Dafoe talks compassionately about the encounters people have with him. He recognises that the interaction is not always specifically to do with the actor himself, but rather the characters he plays, in order for people to make sense of themselves. “You’re touched by people’s need to make some sort of connection, and when they see you, it connects to some feeling or experience they have.” In that moment, “that world in their head came together with that world that was up on the screen.” Talking to Dafoe, however, he seems to embody neither the Green Goblin who lurked in the corner of my bedroom for some time after the release of Spider-Man in 2002 (“yes he is - so behave yourself”), nor does he have the pained visage of van Gogh, battling demons in his latter days, as in At Eternity’s Gate. Instead, wearing black-rimmed glasses and Bose headphones, Dafoe appears to be, well, himself. The actor’s portrayal of van Gogh is one that, nonetheless, leaves a lasting impression.
In Vincente Minnelli’s 1956 biopic of the French painter, Lust for Life, Kirk Douglas takes on the role of the ‘tortured genius’; the artist misunderstood by his peers, only to be discovered in death. The enduring legacy that exists around van Gogh created the appetite for a depiction of the life and suffering of an artist in a film like Lust for Life. But in Dafoe’s portrayal, what is so compelling is not its ‘authentic’ depiction of ‘true’ events, but his haunting portrayal of human feeling. In one scene in which Dafoe’s van Gogh explains how he cut off his ear, it isn’t the uncanny recreation of the artist’s Self-Portrait with Bandaged Ear that makes it such an affecting scene. Rather, it’s Dafoe’s arresting ability to convey a person caught between certainty and confusion with pained restraint.
But by playing a real artist, with whom the world ‘identifies’, Dafoe was always likely to attract criticism. The problem with At Eternity’s Gate, then, was the idea that a then-63-year-old Dafoe could play an artist in his late thirties – something he dismissed, equating the average life expectancy in the 1890s, 40 years old, with today; 70. Over the course of a career defined by such a range of characters – real (a motel manager), ‘Real’ (van Gogh and Jesus Christ) and fantastical, where does Dafoe locate and connect with the essence of a character? And how does he decide whether or not to take up a role? “I read a script and I say, “What does the person do? Do I want to do those things? Am I interested in them? Will it be fun? Will I learn something?”
The pandemic allowed Dafoe the chance to stop temporarily and spend time with his wife, Colagrande, who as a filmmaker and musician has a schedule to rival his own. Dafoe scrambled back to Rome from New York and recalls how volatile and scary those early days of the pandemic were. There was the aggressive jockeying in the run-up to the US election, misinformation surrounding COVID and the point of view that Italy was, besides China, the “worst place in the world to go”. By July, however, Dafoe was able to get back to work, something that he says he is grateful for. The circumstances, though, were different. “The idea before Nightmare Alley [director Guillermo del Toro’s forthcoming carnival-based thriller] of spending two weeks on entering Canada in an apartment unable to leave, having your food delivered to you, was basically like prison – actors’ prison.”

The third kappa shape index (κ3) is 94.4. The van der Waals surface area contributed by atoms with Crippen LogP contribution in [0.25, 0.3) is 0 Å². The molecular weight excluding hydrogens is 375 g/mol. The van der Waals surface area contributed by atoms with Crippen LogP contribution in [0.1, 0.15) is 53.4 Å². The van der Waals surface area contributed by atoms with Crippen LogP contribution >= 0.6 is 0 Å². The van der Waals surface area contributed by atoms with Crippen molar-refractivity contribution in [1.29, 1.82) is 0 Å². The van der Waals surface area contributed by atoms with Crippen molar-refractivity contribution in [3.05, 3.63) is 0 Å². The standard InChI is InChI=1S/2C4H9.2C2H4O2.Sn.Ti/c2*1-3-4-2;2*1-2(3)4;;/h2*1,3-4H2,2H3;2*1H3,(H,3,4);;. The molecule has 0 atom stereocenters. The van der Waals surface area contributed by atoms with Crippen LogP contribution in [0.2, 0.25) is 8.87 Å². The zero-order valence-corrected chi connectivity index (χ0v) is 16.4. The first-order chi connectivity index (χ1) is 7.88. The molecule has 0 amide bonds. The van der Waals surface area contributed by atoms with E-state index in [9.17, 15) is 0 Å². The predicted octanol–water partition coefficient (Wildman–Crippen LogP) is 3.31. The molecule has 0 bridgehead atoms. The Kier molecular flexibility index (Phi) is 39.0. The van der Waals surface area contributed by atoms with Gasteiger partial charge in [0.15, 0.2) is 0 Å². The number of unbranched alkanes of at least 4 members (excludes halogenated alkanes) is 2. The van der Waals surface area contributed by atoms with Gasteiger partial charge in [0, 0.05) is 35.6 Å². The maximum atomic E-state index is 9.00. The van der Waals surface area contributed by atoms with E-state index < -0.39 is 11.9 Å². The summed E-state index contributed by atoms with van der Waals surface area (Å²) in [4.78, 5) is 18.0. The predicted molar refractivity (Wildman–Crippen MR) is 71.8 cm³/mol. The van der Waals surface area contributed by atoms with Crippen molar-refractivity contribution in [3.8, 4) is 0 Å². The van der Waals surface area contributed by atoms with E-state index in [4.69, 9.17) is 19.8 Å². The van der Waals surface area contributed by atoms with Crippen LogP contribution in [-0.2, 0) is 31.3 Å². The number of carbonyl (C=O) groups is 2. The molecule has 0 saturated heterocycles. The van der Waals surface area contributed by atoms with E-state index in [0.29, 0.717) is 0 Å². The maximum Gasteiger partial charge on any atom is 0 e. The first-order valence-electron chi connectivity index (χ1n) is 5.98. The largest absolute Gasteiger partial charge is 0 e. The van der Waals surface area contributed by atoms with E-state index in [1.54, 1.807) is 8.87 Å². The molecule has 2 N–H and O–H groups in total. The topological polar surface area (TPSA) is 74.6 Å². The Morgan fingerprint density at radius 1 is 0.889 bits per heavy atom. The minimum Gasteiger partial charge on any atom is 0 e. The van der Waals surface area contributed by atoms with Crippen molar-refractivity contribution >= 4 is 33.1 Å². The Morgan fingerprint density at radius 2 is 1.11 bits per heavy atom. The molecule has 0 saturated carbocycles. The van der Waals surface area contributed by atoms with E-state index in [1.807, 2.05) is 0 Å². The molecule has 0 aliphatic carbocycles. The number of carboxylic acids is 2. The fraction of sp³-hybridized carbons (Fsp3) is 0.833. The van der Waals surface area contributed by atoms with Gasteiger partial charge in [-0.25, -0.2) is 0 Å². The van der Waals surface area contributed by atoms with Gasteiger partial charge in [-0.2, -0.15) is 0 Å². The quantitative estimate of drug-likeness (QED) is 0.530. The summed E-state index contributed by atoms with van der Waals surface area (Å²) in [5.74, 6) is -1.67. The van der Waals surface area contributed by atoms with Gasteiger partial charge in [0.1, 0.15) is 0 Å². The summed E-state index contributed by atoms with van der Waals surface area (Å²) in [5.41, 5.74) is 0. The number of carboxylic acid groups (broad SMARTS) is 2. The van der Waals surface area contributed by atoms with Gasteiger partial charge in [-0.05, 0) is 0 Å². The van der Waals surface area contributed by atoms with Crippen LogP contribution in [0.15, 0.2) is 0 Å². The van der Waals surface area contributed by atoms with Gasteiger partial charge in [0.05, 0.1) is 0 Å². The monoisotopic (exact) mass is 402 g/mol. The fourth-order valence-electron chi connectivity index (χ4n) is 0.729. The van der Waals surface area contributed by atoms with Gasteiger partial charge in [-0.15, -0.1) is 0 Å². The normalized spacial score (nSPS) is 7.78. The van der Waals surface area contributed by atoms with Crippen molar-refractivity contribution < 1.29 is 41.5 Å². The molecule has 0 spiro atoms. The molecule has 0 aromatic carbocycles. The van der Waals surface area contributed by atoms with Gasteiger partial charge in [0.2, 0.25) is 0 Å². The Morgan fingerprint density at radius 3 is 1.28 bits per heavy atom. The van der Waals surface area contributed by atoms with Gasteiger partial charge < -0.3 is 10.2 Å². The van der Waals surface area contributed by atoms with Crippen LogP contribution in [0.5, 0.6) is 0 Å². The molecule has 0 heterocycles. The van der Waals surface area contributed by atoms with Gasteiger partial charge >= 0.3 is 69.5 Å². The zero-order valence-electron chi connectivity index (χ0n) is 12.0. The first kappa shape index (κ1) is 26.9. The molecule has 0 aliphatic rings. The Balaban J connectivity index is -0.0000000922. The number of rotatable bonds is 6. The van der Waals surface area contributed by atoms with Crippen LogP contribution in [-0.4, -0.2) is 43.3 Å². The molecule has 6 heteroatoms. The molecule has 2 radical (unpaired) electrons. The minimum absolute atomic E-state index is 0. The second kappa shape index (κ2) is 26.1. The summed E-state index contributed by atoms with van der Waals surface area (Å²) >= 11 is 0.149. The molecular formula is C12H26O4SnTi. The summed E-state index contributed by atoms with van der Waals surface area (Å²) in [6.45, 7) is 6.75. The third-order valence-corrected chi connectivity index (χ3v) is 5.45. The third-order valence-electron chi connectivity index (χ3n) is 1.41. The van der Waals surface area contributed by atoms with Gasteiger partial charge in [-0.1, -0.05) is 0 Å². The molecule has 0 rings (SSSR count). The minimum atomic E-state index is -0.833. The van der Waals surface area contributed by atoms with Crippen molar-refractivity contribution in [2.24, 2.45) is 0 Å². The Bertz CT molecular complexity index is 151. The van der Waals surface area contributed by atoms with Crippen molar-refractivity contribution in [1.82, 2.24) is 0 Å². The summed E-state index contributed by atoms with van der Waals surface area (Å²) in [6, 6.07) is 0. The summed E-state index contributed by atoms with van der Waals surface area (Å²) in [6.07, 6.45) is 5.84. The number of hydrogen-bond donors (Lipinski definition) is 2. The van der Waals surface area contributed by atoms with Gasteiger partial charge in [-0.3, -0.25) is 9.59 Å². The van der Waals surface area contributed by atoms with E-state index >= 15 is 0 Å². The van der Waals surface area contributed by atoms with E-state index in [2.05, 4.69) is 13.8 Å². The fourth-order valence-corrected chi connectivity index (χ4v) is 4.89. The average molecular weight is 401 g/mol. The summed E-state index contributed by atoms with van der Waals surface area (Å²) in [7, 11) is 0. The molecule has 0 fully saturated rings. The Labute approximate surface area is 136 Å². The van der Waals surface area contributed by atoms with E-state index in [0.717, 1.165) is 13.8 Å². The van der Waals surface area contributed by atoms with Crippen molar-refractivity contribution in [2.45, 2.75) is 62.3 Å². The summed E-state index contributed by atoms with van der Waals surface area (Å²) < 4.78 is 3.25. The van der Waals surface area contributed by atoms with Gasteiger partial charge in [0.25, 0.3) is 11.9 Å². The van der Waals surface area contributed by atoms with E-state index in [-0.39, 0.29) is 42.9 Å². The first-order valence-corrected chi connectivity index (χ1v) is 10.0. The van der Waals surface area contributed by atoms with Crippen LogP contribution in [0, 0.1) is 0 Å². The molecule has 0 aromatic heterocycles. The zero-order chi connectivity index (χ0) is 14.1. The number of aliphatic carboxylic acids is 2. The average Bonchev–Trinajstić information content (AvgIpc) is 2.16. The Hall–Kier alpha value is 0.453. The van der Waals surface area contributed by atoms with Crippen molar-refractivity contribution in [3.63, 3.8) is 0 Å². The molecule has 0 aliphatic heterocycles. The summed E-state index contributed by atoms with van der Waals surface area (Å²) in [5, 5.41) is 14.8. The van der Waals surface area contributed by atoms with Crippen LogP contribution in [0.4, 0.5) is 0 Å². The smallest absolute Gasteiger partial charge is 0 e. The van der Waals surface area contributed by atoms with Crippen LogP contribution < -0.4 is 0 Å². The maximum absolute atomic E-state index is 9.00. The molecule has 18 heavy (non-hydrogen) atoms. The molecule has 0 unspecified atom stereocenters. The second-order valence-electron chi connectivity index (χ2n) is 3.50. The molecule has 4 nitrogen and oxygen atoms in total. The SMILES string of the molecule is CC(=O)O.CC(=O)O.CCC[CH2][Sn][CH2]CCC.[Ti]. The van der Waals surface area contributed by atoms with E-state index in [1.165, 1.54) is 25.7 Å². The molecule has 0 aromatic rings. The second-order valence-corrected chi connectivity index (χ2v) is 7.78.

If the pandemic slowed down Dafoe’s usually busy schedule, the actor is now regathering pace. And Poor Things, based on the Frankenstein-esque 1992 novel of the same name by Alasdair Gray, is one project that is worth keeping an eye out for. “Listen, it was a great experience and Yorgos Lanthimos is a real talent. It’s got a beautiful cast, and you get self-conscious. You don’t want to blow your own horn by association saying how great things are, but it’s very special.” Given the nature of the story, it will be fascinating to see how it is realised on the big screen. Dafoe is, equally, intrigued – but shuts himself up before sharing any potentially revealing details. “Since I just finished, I’m still high off the experience. I’m excited about many things, but this one is high up on the list.” I don’t ask Dafoe whether the rumours are true that he will be resurrecting the Green Goblin for this year’s highly anticipated Spider-Man: No Way Home; he certainly wouldn’t tell, and, for the sake of my younger self, I don’t really want to know.